Other cities are now following Miami's example. Baltimore, Philadelphia, Minneapolis and Jacksonville also have sought to form working groups with prominent clergy members. If these efforts succeed and "official" religious councils become important, it will represent something new--government-organized religious representation. They also seem likely to raise thorny questions. Who will choose council members? Does each congregation get a vote, or does each congregant vote? While the answers to these questions are still unclear, it is clear who will decide them--government. That makes some religious leaders uneasy.

Dr. Forrest Harris, president of the National Baptist College in Nashville, thinks a completely cooperative relationship between local government and the local faith community is not desirable. While black churches have a long history of providing social services, they also have a prophetic tradition that emphasizes fighting for justice and challenging the status quo. "There's got to be tension," says Harris.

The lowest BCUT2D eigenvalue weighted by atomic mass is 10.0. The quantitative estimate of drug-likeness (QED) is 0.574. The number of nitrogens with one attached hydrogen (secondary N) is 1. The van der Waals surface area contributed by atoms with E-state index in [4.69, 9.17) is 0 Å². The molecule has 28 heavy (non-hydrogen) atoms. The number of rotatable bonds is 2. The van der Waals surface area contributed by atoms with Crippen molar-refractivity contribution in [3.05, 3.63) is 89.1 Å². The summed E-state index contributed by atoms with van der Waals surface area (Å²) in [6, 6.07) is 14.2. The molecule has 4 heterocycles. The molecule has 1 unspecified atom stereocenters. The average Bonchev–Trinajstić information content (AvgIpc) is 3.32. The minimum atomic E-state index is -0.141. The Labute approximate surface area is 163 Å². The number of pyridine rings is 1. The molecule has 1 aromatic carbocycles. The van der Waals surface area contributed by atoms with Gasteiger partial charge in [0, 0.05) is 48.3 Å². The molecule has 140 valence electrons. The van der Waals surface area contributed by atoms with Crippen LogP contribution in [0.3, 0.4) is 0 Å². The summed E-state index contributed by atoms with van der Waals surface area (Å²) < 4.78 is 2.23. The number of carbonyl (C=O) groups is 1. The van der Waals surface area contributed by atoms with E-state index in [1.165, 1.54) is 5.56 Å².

That's not to say he opposes a closer relationship. Indeed, in 1999 Forrest took the lead in creating a congregation-centered group called TNT--Tying Nashville Together. Harris based the organization on Shelby County's Interfaith Alliance, an organization that reflects the principles of the organizer Saul Alinsky. But while Alinsky was sometimes confrontational, TNT has emphasized cooperation.

The most notable collaboration has come in the field of housing, where the group has worked closely with the city to develop affordable units. The city is working with other religious organizations, too. Nashville currently has one of the largest Habitat for Humanity building programs in the country. Nearly half of the nonprofit organizations that develop affordable housing in the city are faith- based, and the number is growing fast.

"When we think about doing things here with affordable housing, community development or planning in general," says Hank Helton, Nashville's director of affordable housing, "partnerships with the faith community really have become part of the book of business for the city."